Earlier in his presentation , Santana said “One thing we do as reporters is, we don’t necessarily get involved in outcomes, but we are always very concerned about the process.” And yet, the Voice of OC was a prominent participant in a political event that was far more about achieving outcomes — guaranteed unionization, rental assistance programs and city-wide rent control, “community benefit agreements,” etc. – than about the process. The event organizers only care about the process to the extent it enables them to achieve their desired outcomes.

Pot, Meet Kettle
Midway through the event, an OCCORD staffer told the audience that former Mayor Tom Tait “wanted to be here” but was unable to due to his travel schedule – so he recorded a video instead.

“I commend you all for being there tonight to talk about this largest real estate asset owned by the city,” the former mayor told the assemblage of progressive activists.

“So much of the city’s future depends on the decisions being made on the disposition of that asset,” Tait continued.

“Decisions are better when it’s an open and transparent process, and the more people involved, the more people talking to the council members, more people showing up to meetings, showing their concern, analyzing the deal, the better. Better decisions will happen with more people involved. You should be involved – the asset belongs to you as the people of Anaheim.”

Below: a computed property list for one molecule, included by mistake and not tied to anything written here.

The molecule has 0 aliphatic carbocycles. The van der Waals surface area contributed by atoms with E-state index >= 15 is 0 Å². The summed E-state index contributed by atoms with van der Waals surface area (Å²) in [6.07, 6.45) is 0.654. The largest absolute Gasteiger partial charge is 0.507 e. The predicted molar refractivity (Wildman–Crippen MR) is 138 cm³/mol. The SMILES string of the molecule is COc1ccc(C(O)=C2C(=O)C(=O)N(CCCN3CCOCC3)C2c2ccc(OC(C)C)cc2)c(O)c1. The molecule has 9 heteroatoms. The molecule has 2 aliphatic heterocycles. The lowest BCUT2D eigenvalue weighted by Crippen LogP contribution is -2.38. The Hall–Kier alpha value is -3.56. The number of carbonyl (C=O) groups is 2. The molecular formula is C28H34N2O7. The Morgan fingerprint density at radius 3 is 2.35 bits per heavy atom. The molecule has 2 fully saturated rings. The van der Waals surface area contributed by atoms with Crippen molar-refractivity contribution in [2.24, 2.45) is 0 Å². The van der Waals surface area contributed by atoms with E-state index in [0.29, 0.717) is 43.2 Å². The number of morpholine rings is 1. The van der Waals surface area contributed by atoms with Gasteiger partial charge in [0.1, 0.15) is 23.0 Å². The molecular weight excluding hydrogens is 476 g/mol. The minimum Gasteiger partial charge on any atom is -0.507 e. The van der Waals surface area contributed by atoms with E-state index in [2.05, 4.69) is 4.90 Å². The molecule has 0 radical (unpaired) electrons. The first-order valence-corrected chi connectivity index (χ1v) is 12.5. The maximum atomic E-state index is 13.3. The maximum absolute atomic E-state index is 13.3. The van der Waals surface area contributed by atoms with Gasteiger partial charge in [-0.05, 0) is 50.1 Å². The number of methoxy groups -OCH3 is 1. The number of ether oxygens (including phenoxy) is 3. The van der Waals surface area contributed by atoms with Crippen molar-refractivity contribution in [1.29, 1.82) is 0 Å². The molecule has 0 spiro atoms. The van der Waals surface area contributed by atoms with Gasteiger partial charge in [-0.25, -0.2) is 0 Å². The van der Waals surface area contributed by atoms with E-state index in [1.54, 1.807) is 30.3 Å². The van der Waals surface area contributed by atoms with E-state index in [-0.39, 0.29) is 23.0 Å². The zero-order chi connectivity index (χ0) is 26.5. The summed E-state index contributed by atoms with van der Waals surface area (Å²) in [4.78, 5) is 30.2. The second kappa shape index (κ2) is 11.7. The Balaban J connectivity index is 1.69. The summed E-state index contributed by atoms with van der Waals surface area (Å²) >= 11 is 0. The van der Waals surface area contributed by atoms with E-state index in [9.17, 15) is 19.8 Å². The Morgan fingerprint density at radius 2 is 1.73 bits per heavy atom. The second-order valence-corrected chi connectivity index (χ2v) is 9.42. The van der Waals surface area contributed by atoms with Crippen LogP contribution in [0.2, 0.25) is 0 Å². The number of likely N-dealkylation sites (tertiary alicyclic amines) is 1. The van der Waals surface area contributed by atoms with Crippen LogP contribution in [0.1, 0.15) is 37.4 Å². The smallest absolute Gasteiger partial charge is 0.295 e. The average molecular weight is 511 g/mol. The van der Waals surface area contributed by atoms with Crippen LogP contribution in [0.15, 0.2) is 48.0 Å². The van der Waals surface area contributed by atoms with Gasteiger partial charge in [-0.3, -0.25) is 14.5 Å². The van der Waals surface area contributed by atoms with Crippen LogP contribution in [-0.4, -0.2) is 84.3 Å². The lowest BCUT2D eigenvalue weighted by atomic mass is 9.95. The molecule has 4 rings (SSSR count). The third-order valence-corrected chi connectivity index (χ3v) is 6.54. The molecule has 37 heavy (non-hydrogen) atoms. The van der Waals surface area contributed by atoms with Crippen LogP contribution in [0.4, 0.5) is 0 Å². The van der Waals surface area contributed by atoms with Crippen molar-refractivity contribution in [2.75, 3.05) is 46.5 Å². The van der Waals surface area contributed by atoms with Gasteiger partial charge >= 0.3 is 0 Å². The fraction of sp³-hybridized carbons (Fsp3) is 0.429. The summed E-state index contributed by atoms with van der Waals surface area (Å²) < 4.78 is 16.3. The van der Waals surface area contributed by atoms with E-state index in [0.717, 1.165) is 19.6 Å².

Funny how the former mayor and his progressive allies ignored sentiment last year as he and city staff negotiated a deal to allow Anaheim Arena Management to buy 16 acres of city land surrounding the Honda Center and manage valuable city assets in order to develop them. The agreement was struck over the course of months – well out of the public eye. News of the deal didn’t emerge until the end of October 2018, and the public had barely 96 hours to examine the actual agreement – hundreds of pages covering various aspects of a complex transaction involving many millions of dollars and enormously valuable city property – before the City Council voted on it two days before Thanksgiving Day.

No open and transparent process. No getting “more people involved, more people talking to the council, more people showing up at meetings, showing their concern, analyzing the deal.” All those now calling for transparency and sunshine — OCCORD, UNITE-HERE. SEIU, Councilman Moreno, etc, – were silent as the Honda Center agreement was being negotiated behind closed doors by Mayor Tait. No posturing from the council dais, OCCORD allegations of secret deal-making or calls for monthly updates from the city manager. 

OCCORD: Closed door deals are OK when it involves your friends and allies.

One might think different the rally organizers and participants apply different standards depending on whether those crafting the agreement are aligned with their interests.